Table of Contents
- 1 Tips for Finding the Best Mortgage Before It’s Time for Renewal
- 1.1 Consider Your Financial Goals
- 1.2 Renewing Doesn’t Always Mean Spending More
- 1.3 Consider the Stress Test and Your Current Financial Standing
- 1.4 How Brokers Help You
- 1.5 Start Shopping Early
- 1.6 Compare Lenders
- 1.7 Don’t Be Afraid to Make a Switch
- 1.8 Negotiate
- 1.9 Low Rates Don’t Always Mean the Best Rates
- 1.10 Decide on a Fixed or Variable Rate
- 1.11 5 Tips for Renewing a Mortgage
- 1.12 The Bottom Line
Tips for Finding the Best Mortgage Before It’s Time for Renewal
Often, when a mortgage term is up, many Canadians automatically renew instead of looking for a better deal. Ottawa mortgages are no different, as renewal often seems like an easier option.
If your financial situation has changed, you might want to look at your options. You could have a higher income, or you may now live in a dual-income household.
On the other hand, you might have greater financial responsibilities, like children or care costs for other family members.
There is a good chance that your mortgage might not be the best fit for your current situation. So, instead of automatically renewing your mortgage, consider shopping around for the best deal. Speak with a Mortgage Broker!
You could reduce your monthly mortgage payment (which is helpful if you have other major expenses). Or you could pay down your mortgage faster by freeing up more capital.
If you’re not sure whether you should stick with your current lender, consider these tips for finding the best mortgage available for you.
Consider Your Financial Goals
Before signing a mortgage renewal, go over your financial goals and consider whether the mortgage renewal suits your goals.
If the mortgage renewal is for a five-year fixed-rate, do you plan to stay in your current home for the next five years? Or are you planning to sell soon? If you want to downsize, sell, and move somewhere else, consider shopping for a shorter mortgage term—such as a three-year term.
Your financial situation may be different than it was when you applied for your mortgage several years ago. If you have a higher income, you may want a mortgage with better prepayment options so you can pay off your mortgage sooner and save on interest charges.
You may want to change your payment frequency depending on your income and goals, e.g. switching from monthly to bi-weekly payments to pay off your mortgage quicker. Or if you’re looking to eliminate high-interest debt, you may want to increase the mortgage loan to consolidate high-interest debt.
Other upcoming financial goals may include investments, home renovation projects, and paying for your kid’s tuition for the next four-plus years. So, consider these costs when choosing a mortgage product.
Renewing Doesn’t Always Mean Spending More
If you decide to switch your mortgage to a new lender at renewal time, this shouldn’t cost you any money out of pocket. While there will likely be a discharge fee from your current lender, this fee can be absorbed by your new lender into your mortgage. And new lenders will usually pick up any appraisal and legal costs as well.
Consider the Stress Test and Your Current Financial Standing
As of January 1, 2018, all Canadians are subject to the mortgage stress test when buying a new home, applying for a new mortgage, or switching to a new federally-regulated lender during mortgage renewal. Private lenders can choose to use the stress test, as well. But they are not obligated to.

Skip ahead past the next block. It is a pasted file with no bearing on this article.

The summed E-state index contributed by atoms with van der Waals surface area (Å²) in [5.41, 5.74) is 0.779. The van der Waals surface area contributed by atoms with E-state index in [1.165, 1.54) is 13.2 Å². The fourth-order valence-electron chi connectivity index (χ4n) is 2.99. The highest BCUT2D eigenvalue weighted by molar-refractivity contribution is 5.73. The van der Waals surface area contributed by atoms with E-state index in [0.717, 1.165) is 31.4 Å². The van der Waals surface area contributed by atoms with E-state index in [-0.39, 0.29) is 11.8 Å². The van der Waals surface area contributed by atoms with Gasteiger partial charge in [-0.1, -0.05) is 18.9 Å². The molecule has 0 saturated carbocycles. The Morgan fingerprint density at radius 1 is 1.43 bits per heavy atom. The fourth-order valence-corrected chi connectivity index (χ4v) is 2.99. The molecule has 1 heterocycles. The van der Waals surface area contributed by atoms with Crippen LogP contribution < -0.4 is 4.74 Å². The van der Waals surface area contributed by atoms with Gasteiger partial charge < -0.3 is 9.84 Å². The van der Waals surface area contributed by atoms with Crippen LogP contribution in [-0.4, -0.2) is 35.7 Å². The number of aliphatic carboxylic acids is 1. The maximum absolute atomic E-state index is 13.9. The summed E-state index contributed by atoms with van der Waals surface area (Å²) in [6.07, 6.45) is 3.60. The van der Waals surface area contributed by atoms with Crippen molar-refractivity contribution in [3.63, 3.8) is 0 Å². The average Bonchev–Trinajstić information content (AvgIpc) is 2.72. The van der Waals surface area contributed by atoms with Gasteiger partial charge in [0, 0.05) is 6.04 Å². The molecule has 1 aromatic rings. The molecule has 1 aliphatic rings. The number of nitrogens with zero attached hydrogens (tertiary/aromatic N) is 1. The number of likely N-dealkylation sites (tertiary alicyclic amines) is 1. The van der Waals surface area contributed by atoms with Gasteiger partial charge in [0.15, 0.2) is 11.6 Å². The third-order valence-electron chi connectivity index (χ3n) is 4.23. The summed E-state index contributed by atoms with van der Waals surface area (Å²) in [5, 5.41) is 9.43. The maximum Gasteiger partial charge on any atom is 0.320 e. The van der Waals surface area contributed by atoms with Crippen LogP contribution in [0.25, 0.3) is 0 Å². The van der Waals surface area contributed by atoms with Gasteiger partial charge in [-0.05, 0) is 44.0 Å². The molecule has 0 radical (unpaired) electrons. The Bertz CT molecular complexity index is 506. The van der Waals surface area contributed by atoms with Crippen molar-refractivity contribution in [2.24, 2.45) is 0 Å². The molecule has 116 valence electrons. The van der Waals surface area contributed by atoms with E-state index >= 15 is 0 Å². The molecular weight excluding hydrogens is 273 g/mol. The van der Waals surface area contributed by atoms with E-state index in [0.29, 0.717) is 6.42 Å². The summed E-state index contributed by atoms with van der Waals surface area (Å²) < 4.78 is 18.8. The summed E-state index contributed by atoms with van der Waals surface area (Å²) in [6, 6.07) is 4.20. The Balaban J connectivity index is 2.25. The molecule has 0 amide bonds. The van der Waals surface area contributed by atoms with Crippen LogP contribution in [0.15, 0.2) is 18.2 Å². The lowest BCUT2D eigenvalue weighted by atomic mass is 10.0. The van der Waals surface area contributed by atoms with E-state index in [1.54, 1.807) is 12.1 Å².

In order to pass the stress test, you need to prove that you can afford monthly mortgage payments at an interest rate that is higher than your actual mortgage rate. This test ensures that you can still afford your mortgage payments if interest rates rise in the future.
With this test, lenders look at your total debt service ratio—the amount of income that goes toward all your monthly debt payments. So, if a large portion of your income goes toward paying debts, then you may not be able to afford higher mortgage interest payments.
But if you have an income to handle debt payments and high mortgage payments, you should be able to pass the stress test if you choose to switch to a new lender.
How Brokers Help You
Mortgage brokers can help you shop for, compare, and negotiate mortgage products, ensuring you get the best mortgage.
A mortgage broker will go over different mortgage options to find the one best suited to your needs. They use your budget to plan out different mortgage products and give you choices.
Mortgage brokers can certainly find the best deals for you amongst the various lenders in the city and help you make an informed decision. They can also determine the competitiveness of your renewal offer while figuring out if you can pass the mortgage stress test when switching lenders.
Start Shopping Early
Since you don’t have to stick with the same mortgage lender when renewing your mortgage, you can shop around to find the best mortgage terms and conditions that suit your current financial situation.
But don’t wait until the very end of your mortgage term to start shopping with your mortgage broker. Instead, start shopping four to six months before your mortgage term ends. Starting early will give you enough time to compare different mortgage options, find the best mortgage for you, and secure it.
Lenders will often offer a guaranteed discounted rate, but only for a specific period of time. If you secure this rate in time, then you won’t have to worry about rates rising. And if the rates go down during this time, then you can renegotiate your mortgage for a lower rate.
Have your mortgage broker show you various financing options to see if there is a mortgage option with terms and conditions that suit your needs. Collect competing offers and see if a new lender is willing to absorb most of the start-up costs for switching lenders.
Look at the mortgage rates of various financial institutions to see if they are better than your current mortgage. For help with comparing different options from various lenders, consult with a mortgage broker.
Don’t Be Afraid to Make a Switch